Learning the Law: Rethinking Legal Education in Sri Lanka and Evaluating the Law School Culture
17 Pages Posted: 8 Jun 2020 Last revised: 26 Jun 2020
Date Written: December 12, 2019
This paper reflects on the legal education in Sri Lanka over a century and presents critical perspectives on its status quo. Focused on the existing structure of legal education in the world, envisioned as a hybrid model, the paper primarily analyses the existing culture in State universities and Law College in Sri Lanka, and its effects on learning the law. The context for the paper stands on a descriptive background based on the evolution of legal education in Sri Lanka. In its analysis of legal education and the dominance of a culture of competition and conformity at the law school that follows the context, the paper explores some fundamentals such as, whether the law school set up inhibits progressive evolution of legal education; whether its culture hinders the achievement of stated objectives of modern legal education; whether there exists an inevitable distinction between legal scholarship and the legal practice contributing to make the law school system more like the practice and less like an academic discipline and finally, whether performing a culture of competition and conformity at the law schools leads to shut down the learner’s mind to the dynamic and imaginative thinking the 21st century legal practice and scholarship demand.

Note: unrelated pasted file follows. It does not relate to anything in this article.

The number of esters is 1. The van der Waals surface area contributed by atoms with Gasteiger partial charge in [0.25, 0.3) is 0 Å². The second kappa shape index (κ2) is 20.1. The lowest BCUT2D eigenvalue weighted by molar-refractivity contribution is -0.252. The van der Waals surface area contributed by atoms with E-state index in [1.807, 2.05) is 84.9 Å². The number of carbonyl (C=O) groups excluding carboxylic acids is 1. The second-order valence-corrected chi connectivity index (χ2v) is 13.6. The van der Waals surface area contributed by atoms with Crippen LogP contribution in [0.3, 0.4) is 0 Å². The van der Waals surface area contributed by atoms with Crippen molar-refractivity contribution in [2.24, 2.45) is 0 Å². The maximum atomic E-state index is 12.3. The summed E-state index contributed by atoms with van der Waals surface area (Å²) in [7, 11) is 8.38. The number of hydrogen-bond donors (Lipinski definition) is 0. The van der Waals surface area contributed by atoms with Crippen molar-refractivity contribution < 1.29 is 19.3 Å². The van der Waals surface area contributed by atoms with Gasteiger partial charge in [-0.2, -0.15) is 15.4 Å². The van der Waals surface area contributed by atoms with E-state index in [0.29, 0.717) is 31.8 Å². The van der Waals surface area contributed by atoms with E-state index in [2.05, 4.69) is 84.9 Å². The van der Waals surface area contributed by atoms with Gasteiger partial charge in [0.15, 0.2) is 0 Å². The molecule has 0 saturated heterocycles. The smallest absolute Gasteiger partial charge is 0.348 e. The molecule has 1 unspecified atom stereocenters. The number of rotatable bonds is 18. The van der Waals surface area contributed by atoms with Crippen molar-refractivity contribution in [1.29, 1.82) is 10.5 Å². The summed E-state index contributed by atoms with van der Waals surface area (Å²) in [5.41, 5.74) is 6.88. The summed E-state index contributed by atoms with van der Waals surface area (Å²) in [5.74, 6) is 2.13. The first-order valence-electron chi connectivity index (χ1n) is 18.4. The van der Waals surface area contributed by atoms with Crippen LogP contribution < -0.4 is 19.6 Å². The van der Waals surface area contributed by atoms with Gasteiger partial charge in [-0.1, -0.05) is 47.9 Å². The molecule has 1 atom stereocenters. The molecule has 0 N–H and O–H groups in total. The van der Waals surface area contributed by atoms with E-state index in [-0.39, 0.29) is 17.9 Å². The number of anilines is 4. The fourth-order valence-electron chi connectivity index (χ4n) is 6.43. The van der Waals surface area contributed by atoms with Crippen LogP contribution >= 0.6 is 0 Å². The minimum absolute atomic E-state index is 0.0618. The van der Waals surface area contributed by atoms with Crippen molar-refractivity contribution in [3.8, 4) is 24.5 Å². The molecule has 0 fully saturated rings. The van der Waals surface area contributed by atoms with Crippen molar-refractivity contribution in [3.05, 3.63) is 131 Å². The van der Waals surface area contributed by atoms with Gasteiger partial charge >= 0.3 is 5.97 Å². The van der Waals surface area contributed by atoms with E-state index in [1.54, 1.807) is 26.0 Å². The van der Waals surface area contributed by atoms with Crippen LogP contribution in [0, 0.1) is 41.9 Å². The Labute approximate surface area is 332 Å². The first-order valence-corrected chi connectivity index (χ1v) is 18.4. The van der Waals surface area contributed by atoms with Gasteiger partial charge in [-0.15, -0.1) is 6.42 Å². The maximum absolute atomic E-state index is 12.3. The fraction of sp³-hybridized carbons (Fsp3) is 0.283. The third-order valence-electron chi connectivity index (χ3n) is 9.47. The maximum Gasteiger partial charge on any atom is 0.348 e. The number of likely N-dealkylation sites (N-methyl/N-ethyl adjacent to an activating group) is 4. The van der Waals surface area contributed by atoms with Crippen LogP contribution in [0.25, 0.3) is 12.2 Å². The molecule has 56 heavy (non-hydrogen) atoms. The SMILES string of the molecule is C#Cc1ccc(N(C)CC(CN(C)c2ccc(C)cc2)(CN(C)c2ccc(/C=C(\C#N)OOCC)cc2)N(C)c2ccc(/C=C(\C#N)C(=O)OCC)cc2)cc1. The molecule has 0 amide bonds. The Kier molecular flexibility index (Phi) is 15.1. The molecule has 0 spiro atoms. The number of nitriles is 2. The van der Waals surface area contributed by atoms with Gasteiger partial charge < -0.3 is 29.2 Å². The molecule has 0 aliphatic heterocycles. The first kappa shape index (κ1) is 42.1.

Keywords: Legal Education, Legal profession, Sri Lanka, 21st century lawyer
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